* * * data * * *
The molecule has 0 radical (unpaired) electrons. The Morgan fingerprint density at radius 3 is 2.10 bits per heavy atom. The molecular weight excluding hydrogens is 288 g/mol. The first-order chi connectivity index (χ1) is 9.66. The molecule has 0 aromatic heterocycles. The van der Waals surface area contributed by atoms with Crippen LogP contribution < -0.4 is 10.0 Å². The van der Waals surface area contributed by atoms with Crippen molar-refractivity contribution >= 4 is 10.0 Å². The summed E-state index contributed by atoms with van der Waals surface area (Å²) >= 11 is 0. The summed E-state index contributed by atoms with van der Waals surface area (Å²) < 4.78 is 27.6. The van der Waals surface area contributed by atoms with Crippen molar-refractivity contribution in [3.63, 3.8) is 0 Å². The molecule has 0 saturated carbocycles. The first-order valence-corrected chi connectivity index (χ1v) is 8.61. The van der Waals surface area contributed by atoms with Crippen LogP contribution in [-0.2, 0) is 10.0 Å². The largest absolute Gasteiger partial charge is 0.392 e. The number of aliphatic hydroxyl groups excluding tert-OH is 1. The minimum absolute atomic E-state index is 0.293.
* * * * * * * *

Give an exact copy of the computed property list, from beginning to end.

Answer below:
The molecule has 0 radical (unpaired) electrons. The Morgan fingerprint density at radius 3 is 2.10 bits per heavy atom. The molecular weight excluding hydrogens is 288 g/mol. The first-order chi connectivity index (χ1) is 9.66. The molecule has 0 aromatic heterocycles. The van der Waals surface area contributed by atoms with Crippen LogP contribution < -0.4 is 10.0 Å². The van der Waals surface area contributed by atoms with Crippen molar-refractivity contribution >= 4 is 10.0 Å². The summed E-state index contributed by atoms with van der Waals surface area (Å²) >= 11 is 0. The summed E-state index contributed by atoms with van der Waals surface area (Å²) < 4.78 is 27.6. The van der Waals surface area contributed by atoms with Crippen molar-refractivity contribution in [3.63, 3.8) is 0 Å². The molecule has 0 saturated carbocycles. The first-order valence-corrected chi connectivity index (χ1v) is 8.61. The van der Waals surface area contributed by atoms with Crippen LogP contribution in [-0.2, 0) is 10.0 Å². The largest absolute Gasteiger partial charge is 0.392 e. The number of aliphatic hydroxyl groups excluding tert-OH is 1. The minimum absolute atomic E-state index is 0.293.